Often the product of vulnerable image uploaders and other poorly controlled file write operations, a web shell is simply a file that has been written to the web server's file system for the purpose of executing commands. Web shells are most commonly text files with the appropriate extension to allow execution by the underlying application framework, an obvious example being commandshell.php or cmd.aspx. Viewing the text file generally reveals code that allows an attacker to interact with the underlying operating system via built-in calls such as the ProcessStartInfo() constructor in .net or the system() call in php. The presence of a web shell on any web server is a clear indicator of compromise in virtually every situation.
Web Shell IOC's (Indicators of Compromise)
- Scan all files in web root for operating system calls, given the installed application frameworks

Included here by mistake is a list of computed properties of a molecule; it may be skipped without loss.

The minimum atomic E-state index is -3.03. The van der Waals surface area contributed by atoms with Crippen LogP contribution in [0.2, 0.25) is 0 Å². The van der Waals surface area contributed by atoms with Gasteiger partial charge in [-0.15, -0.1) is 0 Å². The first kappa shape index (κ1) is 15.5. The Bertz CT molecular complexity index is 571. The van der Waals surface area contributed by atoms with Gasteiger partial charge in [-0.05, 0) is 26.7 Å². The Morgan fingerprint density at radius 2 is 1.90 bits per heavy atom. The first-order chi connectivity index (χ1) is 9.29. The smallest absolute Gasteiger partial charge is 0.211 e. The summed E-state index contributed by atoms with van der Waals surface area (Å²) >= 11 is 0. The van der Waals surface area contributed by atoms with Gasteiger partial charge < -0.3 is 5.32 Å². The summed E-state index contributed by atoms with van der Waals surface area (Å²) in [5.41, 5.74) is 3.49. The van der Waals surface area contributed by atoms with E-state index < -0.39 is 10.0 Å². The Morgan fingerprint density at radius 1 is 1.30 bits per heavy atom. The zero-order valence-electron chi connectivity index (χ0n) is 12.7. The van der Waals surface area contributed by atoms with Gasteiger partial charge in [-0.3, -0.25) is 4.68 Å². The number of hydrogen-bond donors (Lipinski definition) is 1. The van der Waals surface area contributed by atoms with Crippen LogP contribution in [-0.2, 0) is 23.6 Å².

- Check for the existence of executable files or web application code in upload directories or non-standard locations
- Parse web server logs to detect commands being passed as GET requests or successive POST requests to suspicious web scripts
- Flag new processes created by the web server process because when should it ever really launch cmd.exe
#2 Administrative interfaces
Many web application frameworks and custom web applications have some form of administrative interface. These interfaces often suffer from password issues and other vulnerabilities that allow an attacker to gain access to this component. Once inside, an attacker can utilize all of the built-in functionality to further compromise the host or it's users. While each application will have its own unique logging and available functionality, there are some common IOC's that should be investigated.
Admin interface IOC's
- Unplanned deployment events such as pushing out a .war file in a Java based application
- Modification of user accounts
- Creation or editing of scheduled tasks or maintenance events
- Unplanned configuration updates or backup operations
- Failed or non-standard login events
#3 General attack activity